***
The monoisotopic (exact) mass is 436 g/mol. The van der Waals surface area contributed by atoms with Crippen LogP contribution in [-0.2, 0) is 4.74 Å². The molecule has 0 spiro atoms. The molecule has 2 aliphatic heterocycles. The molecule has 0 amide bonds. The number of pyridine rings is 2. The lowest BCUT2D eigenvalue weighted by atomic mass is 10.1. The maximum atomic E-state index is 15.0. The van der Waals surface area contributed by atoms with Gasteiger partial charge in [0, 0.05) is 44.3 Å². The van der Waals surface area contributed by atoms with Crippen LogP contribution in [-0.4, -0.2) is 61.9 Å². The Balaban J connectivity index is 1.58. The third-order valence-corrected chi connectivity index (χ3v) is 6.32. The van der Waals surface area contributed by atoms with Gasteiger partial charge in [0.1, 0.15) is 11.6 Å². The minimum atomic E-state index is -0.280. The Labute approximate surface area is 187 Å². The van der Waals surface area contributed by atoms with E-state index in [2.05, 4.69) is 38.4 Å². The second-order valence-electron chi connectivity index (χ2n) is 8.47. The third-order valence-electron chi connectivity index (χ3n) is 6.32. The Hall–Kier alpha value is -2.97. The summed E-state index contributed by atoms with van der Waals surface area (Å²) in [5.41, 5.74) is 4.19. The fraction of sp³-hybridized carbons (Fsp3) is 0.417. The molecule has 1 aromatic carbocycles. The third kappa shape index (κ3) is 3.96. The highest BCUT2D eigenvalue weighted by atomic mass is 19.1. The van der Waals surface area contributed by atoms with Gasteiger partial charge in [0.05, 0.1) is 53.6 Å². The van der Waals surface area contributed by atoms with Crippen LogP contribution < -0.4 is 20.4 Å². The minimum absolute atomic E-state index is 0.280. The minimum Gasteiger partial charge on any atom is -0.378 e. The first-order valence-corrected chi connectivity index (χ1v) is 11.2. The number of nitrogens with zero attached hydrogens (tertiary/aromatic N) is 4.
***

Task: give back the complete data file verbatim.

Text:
The monoisotopic (exact) mass is 436 g/mol. The van der Waals surface area contributed by atoms with Crippen LogP contribution in [-0.2, 0) is 4.74 Å². The molecule has 0 spiro atoms. The molecule has 2 aliphatic heterocycles. The molecule has 0 amide bonds. The number of pyridine rings is 2. The lowest BCUT2D eigenvalue weighted by atomic mass is 10.1. The maximum atomic E-state index is 15.0. The van der Waals surface area contributed by atoms with Gasteiger partial charge in [0, 0.05) is 44.3 Å². The van der Waals surface area contributed by atoms with Crippen LogP contribution in [-0.4, -0.2) is 61.9 Å². The Balaban J connectivity index is 1.58. The third-order valence-corrected chi connectivity index (χ3v) is 6.32. The van der Waals surface area contributed by atoms with Gasteiger partial charge in [0.1, 0.15) is 11.6 Å². The minimum atomic E-state index is -0.280. The Labute approximate surface area is 187 Å². The van der Waals surface area contributed by atoms with E-state index in [2.05, 4.69) is 38.4 Å². The second-order valence-electron chi connectivity index (χ2n) is 8.47. The third-order valence-electron chi connectivity index (χ3n) is 6.32. The Hall–Kier alpha value is -2.97. The summed E-state index contributed by atoms with van der Waals surface area (Å²) in [5.41, 5.74) is 4.19. The fraction of sp³-hybridized carbons (Fsp3) is 0.417. The molecule has 1 aromatic carbocycles. The third kappa shape index (κ3) is 3.96. The highest BCUT2D eigenvalue weighted by atomic mass is 19.1. The van der Waals surface area contributed by atoms with Gasteiger partial charge in [0.05, 0.1) is 53.6 Å². The van der Waals surface area contributed by atoms with Crippen LogP contribution < -0.4 is 20.4 Å². The minimum absolute atomic E-state index is 0.280. The minimum Gasteiger partial charge on any atom is -0.378 e. The first-order valence-corrected chi connectivity index (χ1v) is 11.2. The number of nitrogens with zero attached hydrogens (tertiary/aromatic N) is 4.